Large institutions and public four-year colleges were likelier than other institutions to charge online students special fees on top of tuition. Chief online officers at about two-thirds of both categories of institutions said they imposed an online course or credit-hour fee, about 15 percentage points higher than those in other sectors.

The Impact of Instructional Designers. Roughly a quarter (27 percent) of chief online officers say their institutions require faculty members to work with instructional designers -- far more (42 percent) say they offer professors optional design support, and 9 percent say instructors work independently. Those that do not require collaboration with staff designers cite both insufficient resources and a desire to preserve faculty autonomy as reasons.

The online officers believe that flexibility comes at a price.

Nearly 70 percent of those who require professors to work with designers or in teams report "lots of" student-faculty interaction in their online courses, compared to about 40 percent of those whose campuses either don't provide design support or make it optional.

And online officials at campuses that require faculty-design staff collaboration are roughly twice as likely to say there is little technical variation among their online courses and somewhat less likely to say that there is major pedagogic diversity in their courses.

Blended Takes a Back Seat. Many argue that blended learning -- courses that mix digital and in-person elements -- is the future of higher education, and research has shown that student learning is better in blended or hybrid courses than in either fully online or purely face-to-face classes. That may be, but the survey suggests that they are not the present, at least in terms of driving institutional strategy.

Asked to describe how their college or university prioritizes fully online courses or programs versus blended ones, about half of chief online officers said they prioritized fully online courses (55 percent) and programs (48 percent). About 20 percent said there was wide variation by department, roughly one in six said they strove for balance between fully online and blended, and fewer than 10 percent said they were focusing more on blended courses than fully online.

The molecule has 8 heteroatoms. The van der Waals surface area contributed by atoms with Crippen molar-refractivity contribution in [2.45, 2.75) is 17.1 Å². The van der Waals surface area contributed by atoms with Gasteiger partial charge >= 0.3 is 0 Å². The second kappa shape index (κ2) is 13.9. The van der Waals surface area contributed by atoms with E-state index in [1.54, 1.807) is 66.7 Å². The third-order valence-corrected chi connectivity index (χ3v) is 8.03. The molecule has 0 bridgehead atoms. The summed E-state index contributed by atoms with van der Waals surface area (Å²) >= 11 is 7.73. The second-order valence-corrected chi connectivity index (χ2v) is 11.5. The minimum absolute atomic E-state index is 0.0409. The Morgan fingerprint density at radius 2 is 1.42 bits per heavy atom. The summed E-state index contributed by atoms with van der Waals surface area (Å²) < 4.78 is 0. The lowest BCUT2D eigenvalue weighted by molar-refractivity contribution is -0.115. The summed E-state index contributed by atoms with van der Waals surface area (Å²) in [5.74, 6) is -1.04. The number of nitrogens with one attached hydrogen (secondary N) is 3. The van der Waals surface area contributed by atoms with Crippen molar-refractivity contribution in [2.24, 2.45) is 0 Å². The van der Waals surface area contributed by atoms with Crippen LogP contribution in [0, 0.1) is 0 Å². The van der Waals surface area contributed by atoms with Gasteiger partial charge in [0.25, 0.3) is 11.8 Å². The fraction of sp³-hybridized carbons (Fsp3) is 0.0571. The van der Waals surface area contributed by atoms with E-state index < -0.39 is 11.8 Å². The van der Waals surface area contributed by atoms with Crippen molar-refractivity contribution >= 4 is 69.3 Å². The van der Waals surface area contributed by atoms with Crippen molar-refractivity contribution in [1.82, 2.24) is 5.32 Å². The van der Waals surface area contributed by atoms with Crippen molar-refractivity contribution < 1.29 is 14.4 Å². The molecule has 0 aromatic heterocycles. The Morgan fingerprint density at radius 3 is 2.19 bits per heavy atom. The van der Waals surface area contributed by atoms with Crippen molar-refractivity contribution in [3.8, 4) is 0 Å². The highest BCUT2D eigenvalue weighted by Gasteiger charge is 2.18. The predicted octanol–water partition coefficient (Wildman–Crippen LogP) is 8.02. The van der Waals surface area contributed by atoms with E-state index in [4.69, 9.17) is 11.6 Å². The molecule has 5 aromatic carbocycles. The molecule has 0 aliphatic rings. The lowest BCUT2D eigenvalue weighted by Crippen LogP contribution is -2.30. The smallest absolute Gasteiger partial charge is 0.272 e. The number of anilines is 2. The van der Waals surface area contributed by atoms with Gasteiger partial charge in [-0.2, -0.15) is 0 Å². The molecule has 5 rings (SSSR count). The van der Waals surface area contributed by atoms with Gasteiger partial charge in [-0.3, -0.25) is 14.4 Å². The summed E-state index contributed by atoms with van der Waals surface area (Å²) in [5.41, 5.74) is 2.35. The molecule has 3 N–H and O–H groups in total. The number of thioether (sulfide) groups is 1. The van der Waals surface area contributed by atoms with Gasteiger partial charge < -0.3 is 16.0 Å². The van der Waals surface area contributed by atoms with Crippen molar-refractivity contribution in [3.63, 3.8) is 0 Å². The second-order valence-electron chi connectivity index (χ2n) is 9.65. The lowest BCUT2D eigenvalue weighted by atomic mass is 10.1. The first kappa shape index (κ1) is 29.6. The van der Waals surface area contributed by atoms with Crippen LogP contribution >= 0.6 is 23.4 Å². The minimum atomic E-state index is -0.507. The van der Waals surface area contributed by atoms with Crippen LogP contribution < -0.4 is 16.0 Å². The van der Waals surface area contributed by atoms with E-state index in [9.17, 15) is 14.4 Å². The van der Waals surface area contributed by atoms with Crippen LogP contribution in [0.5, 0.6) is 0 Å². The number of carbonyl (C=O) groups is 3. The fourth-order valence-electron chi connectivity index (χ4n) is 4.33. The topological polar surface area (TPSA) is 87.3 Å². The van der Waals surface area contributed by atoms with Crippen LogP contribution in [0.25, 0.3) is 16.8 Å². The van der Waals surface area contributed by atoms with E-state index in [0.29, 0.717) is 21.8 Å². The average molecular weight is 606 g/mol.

The authors cited several reasons for the seeming disinclination to focus on blended education. First, the chief online officers surveyed are responsible for broad institutional strategy, rather than the course-level offerings that are arguably more likely to be blended.

Second, "busy adult learners may find fully online options to be pragmatic, even if it's not their first preference," the report's authors write.

And third, "blended learning may be underdeveloped as an institutional strategy because a structured approach demands choices and coordination [that] many faculty and leaders seem unprepared or unwilling to make," they add. "Fully online and fully or predominantly campus-based programs suggest a clarity and familiarity, in terms of teaching and assessment, while blended learning might be seen to occupy a no-man's land, where no specific combinations of online and in-person activities have been spelled out and justified."

Among other findings from the survey:

  • The vast majority of the chief online officers (69 percent) report to their institution's chief academic officer, while 15 percent report directly to the president and 8 percent report to the dean or director of continuing education.
  • More than a third (37 percent) of chief online officers report that their institution pays professors a fee for developing online courses. The figures are highest at private four-year colleges (51 percent) and lowest at community colleges (26 percent).